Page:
Goldman Sachs Group Inc. said its most preferred mining commodities this year are copper, palladium and metallurgical coal, while aluminum and nickel are among the least favored.
The bank kept its average copper price forecast at $8,458 a metric ton this year and raised next year’s to $7,250 a ton from $7,017, according to an e-mailed report today. Goldman lowered its aluminum prediction to $2,050 a ton for 2014 from $2,204, on rising supply growth, and cut zinc to $2,175 a ton from $2,326 a ton on lower-than-expected marginal Chinese output costs.
Goldman Sachs has turned “neutral” on commodities, forecasting a 5 percent return this year after the S&P GSCI gauge of 24 commodities gained 0.3 percent last year. Morgan Stanley said in December gold and silver were among its best picks and was bearish on aluminum and nickel.
“While we also expect copper-mine supply growth to accelerate to 2.8 percent in 2013, this is not expected to shift the market into a noticeable surplus until 2014,” analysts led by Christian Lelong and Max Layton said.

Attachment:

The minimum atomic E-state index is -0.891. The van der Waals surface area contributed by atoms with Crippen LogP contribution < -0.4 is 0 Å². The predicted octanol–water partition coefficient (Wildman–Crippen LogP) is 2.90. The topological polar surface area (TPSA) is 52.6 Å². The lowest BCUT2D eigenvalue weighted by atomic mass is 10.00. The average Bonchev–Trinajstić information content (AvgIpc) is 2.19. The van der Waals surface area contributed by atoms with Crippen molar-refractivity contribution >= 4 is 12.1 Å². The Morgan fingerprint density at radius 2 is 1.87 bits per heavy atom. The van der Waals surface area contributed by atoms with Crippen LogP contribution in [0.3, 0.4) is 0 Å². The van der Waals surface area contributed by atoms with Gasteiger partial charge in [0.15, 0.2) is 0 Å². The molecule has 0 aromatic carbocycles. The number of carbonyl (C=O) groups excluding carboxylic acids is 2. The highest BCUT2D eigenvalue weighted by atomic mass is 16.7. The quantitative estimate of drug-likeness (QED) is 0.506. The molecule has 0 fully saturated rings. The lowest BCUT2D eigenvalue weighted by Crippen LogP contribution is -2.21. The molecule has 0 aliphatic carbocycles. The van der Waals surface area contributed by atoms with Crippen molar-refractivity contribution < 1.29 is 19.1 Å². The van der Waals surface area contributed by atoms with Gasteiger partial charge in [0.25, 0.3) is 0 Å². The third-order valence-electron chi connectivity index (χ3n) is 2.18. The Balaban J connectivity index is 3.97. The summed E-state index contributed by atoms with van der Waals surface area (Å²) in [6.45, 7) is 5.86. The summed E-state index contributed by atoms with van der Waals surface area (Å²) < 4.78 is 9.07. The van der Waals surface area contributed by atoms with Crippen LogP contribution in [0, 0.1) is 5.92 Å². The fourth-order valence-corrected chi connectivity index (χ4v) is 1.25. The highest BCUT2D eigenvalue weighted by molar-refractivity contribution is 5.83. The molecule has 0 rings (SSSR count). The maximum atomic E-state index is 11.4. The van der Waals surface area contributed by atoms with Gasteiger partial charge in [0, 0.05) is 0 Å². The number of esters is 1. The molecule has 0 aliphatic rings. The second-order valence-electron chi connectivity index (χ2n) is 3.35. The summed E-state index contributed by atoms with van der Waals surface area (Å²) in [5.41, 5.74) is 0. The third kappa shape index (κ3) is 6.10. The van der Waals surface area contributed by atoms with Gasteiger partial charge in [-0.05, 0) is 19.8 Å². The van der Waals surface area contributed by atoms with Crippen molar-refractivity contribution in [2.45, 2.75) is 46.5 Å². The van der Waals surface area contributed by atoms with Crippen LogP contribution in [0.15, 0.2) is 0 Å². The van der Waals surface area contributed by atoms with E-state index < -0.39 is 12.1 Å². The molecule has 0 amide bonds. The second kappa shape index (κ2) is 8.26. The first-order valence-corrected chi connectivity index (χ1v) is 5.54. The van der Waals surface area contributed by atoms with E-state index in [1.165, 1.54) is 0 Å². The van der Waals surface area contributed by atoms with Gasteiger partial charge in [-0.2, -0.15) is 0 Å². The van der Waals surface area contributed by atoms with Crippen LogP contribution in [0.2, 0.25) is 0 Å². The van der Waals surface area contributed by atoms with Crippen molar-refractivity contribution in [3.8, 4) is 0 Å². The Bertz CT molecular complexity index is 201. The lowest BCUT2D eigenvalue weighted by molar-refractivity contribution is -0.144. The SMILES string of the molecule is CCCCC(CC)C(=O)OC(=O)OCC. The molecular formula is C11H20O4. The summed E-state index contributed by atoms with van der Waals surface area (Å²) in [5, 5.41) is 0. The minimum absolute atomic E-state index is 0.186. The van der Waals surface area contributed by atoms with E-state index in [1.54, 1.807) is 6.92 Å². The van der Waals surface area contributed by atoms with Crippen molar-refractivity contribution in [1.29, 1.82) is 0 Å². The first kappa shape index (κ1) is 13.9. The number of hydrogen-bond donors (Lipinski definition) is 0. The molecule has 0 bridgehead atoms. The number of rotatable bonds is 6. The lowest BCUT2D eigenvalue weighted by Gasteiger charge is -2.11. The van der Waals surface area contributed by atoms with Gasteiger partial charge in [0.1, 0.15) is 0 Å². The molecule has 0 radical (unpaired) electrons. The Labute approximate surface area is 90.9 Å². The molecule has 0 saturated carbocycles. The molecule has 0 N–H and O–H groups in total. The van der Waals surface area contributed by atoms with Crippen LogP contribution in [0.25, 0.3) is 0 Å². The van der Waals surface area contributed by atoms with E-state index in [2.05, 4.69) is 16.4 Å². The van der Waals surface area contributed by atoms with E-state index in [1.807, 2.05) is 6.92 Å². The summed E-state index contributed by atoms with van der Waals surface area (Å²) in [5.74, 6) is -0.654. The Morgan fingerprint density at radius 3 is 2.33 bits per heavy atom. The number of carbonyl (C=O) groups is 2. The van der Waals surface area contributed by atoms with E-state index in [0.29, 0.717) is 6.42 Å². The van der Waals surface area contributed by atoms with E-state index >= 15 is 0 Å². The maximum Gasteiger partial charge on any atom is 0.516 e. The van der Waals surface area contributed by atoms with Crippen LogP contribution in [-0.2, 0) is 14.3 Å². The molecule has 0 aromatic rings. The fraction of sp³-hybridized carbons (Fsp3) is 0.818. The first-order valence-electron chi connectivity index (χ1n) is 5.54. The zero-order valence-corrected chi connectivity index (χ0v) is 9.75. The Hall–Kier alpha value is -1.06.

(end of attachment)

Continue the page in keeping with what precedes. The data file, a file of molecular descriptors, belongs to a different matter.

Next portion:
The bank predicted refined-copper consumption will rise by 8 percent this year in China, the biggest user, compared with growth of 3 percent in 2012, citing late-cycle Chinese construction completions.
Among precious metals, palladium is expected to outperform platinum on automobile-demand growth in markets that use gasoline, a substitution for platinum in diesel markets and tighter emission rules, according to Goldman. The bank raised its forecast for platinum in 2013 to $1,575 per ounce from $1,544, and kept palladium unchanged at $781.
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